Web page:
In California, roughly 3.9 million people gained coverage when the state expanded eligibility for Medi-Cal, the state’s version of the federal Medicaid program. In all, about 13.5 million people — more than one-third of Californians — are enrolled in Medi-Cal.
By 2016, about 12 million people had enrolled in Medicaid nationwide as a result of the expansion, according to the Kaiser Family Foundation. The foundation estimates that more than 2 million people who live in non-participating states would have qualified for Medicaid had their states chosen to expand. (Kaiser Health News, which produces California Healthline, is an editorially independent program of the foundation.)
“It’s not particularly surprising that extending Medicaid opened up this door for lots of other people to be able to fill prescriptions and be able to take advantage of managing a chronic disease like diabetes,” said Flojaune Cofer, director of state policy and research at Public Health Advocates, a nonprofit organization based in Davis, Calif., that seeks to eliminate health inequalities in California.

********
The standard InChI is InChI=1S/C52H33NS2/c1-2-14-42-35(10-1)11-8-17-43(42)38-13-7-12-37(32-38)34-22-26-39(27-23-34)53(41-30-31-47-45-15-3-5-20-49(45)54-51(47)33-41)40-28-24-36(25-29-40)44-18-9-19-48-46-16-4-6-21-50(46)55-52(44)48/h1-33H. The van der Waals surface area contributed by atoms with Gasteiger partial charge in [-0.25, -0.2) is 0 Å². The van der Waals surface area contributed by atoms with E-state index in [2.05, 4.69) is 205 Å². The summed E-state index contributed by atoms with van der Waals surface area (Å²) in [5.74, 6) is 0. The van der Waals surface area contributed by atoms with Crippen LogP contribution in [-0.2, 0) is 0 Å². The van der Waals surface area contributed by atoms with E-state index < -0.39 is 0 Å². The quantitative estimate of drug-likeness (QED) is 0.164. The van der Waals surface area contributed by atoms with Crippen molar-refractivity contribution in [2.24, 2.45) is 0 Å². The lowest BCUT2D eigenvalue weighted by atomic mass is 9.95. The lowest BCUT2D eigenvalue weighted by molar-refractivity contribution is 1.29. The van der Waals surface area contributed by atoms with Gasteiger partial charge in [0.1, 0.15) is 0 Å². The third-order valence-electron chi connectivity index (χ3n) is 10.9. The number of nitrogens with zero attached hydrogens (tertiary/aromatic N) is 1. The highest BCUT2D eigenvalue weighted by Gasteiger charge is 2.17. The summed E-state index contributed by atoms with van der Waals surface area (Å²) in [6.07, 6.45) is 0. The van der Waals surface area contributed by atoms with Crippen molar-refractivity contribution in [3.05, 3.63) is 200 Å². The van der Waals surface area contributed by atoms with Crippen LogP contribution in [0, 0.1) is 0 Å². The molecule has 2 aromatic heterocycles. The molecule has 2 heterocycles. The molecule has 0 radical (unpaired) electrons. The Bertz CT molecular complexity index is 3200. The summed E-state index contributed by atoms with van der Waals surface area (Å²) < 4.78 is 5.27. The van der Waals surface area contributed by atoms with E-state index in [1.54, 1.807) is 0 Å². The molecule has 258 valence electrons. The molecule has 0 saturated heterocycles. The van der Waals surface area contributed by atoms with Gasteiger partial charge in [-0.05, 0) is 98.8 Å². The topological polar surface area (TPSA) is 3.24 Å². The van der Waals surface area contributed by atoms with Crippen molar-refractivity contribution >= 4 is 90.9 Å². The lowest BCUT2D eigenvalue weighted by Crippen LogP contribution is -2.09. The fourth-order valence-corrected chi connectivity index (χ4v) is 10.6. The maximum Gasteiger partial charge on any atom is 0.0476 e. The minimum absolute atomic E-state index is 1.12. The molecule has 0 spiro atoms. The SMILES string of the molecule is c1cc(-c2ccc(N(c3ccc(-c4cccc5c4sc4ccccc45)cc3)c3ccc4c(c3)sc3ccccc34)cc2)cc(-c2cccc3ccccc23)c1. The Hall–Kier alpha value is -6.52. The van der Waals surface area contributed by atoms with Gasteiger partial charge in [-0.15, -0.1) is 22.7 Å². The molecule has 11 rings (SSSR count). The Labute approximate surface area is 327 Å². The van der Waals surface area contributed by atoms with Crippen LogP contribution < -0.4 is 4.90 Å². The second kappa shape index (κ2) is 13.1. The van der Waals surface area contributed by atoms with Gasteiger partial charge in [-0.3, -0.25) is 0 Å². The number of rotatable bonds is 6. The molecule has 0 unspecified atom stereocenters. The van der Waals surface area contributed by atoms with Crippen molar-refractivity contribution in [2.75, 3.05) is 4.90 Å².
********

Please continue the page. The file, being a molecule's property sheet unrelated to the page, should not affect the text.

But Michael Cannon, director of health policy studies at the libertarian Cato Institute, said the Medicaid expansion may not mean good news for everyone.
Medicaid pays a fraction of a drug’s list price, so pharmaceutical companies may hike prices for everyone if they don’t feel they’re being compensated fairly, he said. That, in turn, could drive up everyone’s premium costs or lead those with private insurance to pay more out-of-pocket.
“You have to look at not just the immediate effects of a policy, but all of the effects of a policy,” Cannon said. “As prices rise, fewer people will be able to afford diabetic medications.”